Interview with Judge John Minor Wisdom
QUESTION 5
INTERVIEWER:

THAT'S A GOOD POINT TODAY. THAT IS A PROBLEM. NOW, IN TERMS OF RESISTANCE AMONG WHITE SOUTHERNERS, NEW ORLEANS DID FAIRLY WELL. THERE WAS ONE PERIOD —

Judge John Minor Wisdom:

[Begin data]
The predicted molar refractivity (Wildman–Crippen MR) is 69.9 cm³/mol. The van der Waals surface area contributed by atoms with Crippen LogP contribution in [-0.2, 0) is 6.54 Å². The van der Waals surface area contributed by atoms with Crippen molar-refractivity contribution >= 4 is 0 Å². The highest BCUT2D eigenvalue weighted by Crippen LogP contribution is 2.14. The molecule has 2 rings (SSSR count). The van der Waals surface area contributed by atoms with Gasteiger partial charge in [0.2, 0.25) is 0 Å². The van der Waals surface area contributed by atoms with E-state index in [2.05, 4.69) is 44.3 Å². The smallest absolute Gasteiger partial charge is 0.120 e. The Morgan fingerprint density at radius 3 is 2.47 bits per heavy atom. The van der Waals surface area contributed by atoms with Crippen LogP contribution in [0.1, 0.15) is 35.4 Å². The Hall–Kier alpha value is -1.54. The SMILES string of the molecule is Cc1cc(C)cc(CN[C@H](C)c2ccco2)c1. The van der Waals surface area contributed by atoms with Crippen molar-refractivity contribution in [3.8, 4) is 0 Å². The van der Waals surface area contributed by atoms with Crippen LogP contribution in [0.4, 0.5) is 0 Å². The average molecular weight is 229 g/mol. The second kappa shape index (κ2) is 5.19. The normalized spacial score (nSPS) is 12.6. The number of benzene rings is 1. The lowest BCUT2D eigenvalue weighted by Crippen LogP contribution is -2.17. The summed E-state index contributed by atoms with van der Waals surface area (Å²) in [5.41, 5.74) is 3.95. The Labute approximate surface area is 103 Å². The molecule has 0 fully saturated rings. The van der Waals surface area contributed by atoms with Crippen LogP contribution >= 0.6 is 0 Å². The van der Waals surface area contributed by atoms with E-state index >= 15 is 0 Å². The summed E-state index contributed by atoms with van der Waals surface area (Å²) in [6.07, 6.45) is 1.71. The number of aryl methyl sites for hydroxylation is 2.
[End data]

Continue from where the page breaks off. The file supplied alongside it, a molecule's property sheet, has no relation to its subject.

There was one — one — one or two days where the — Leander Perez, who was not exactly a model citizen, but he was a powerful influence in Louisiana, he mobilized the mothers of white children, so that the day four little black girls attended the first grade, in one school, he had organized a demonstration against it, and — but there was no real violence. And there never was any real violence in New Orleans. But of course, there was later, in many other places. Selma, Alabama; Oxford, Mississippi. The Freedom Marchers marched with great courage. At a risk of life. had been a — a tradition to control by whites, of politics and everything else. And also a fear that — of miscegenation. That was more true, I think, in the, among the blue-collar class, or the manual laboring class, than among those who — with better education. But it was certainly true of that class. And that's the class, for example, who furnished the — the Klan with its members. The – the better educated whites formed citizens' councils. Now, in a way they were more dangerous than the Klan, because although they did not advocate violence, they did advocate resistance, in every possible way, except violence. And they were — this came from the leaders of the community. The leaders of the small towns throughout the south, for example, felt it a civic duty to belong to the citizens' council, the white citizens' council. Just as if today, they might, in a small town, want to belong to the Rotary Club. I don't know, really, whether that answers the question, what is the basis for the — for the fear. I think that basically